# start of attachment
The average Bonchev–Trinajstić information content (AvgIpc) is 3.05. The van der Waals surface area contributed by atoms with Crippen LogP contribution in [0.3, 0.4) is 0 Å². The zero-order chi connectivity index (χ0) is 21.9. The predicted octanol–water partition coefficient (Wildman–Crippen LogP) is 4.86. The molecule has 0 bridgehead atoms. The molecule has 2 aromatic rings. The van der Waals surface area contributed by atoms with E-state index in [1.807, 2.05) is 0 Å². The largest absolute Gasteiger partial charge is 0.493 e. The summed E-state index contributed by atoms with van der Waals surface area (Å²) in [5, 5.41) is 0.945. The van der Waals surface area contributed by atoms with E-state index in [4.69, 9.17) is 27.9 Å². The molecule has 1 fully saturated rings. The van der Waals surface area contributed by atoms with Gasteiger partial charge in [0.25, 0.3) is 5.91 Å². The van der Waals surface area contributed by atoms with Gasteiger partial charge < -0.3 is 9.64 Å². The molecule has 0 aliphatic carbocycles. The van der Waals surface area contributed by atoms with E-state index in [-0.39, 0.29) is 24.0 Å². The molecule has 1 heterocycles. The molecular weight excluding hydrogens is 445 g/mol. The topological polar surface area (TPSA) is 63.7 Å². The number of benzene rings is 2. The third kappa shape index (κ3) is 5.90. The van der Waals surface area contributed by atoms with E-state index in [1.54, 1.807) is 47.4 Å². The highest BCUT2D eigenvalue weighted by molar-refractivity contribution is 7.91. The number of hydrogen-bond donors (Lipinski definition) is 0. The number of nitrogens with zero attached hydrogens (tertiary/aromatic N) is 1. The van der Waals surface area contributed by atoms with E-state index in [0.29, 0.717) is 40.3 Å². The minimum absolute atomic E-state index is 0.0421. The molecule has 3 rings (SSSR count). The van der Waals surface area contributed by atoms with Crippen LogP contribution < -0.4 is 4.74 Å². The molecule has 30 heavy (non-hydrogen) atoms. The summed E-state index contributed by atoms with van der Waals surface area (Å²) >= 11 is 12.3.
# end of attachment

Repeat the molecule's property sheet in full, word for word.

The average Bonchev–Trinajstić information content (AvgIpc) is 3.05. The van der Waals surface area contributed by atoms with Crippen LogP contribution in [0.3, 0.4) is 0 Å². The zero-order chi connectivity index (χ0) is 21.9. The predicted octanol–water partition coefficient (Wildman–Crippen LogP) is 4.86. The molecule has 0 bridgehead atoms. The molecule has 2 aromatic rings. The van der Waals surface area contributed by atoms with E-state index in [1.807, 2.05) is 0 Å². The largest absolute Gasteiger partial charge is 0.493 e. The summed E-state index contributed by atoms with van der Waals surface area (Å²) in [5, 5.41) is 0.945. The van der Waals surface area contributed by atoms with E-state index in [4.69, 9.17) is 27.9 Å². The molecule has 1 fully saturated rings. The van der Waals surface area contributed by atoms with Gasteiger partial charge in [0.25, 0.3) is 5.91 Å². The van der Waals surface area contributed by atoms with Gasteiger partial charge < -0.3 is 9.64 Å². The molecule has 0 aliphatic carbocycles. The van der Waals surface area contributed by atoms with E-state index in [-0.39, 0.29) is 24.0 Å². The molecule has 1 heterocycles. The molecular weight excluding hydrogens is 445 g/mol. The topological polar surface area (TPSA) is 63.7 Å². The number of benzene rings is 2. The third kappa shape index (κ3) is 5.90. The van der Waals surface area contributed by atoms with E-state index in [1.54, 1.807) is 47.4 Å². The highest BCUT2D eigenvalue weighted by molar-refractivity contribution is 7.91. The number of hydrogen-bond donors (Lipinski definition) is 0. The number of nitrogens with zero attached hydrogens (tertiary/aromatic N) is 1. The van der Waals surface area contributed by atoms with E-state index in [0.29, 0.717) is 40.3 Å². The minimum absolute atomic E-state index is 0.0421. The molecule has 3 rings (SSSR count). The van der Waals surface area contributed by atoms with Crippen LogP contribution < -0.4 is 4.74 Å². The molecule has 30 heavy (non-hydrogen) atoms. The summed E-state index contributed by atoms with van der Waals surface area (Å²) >= 11 is 12.3.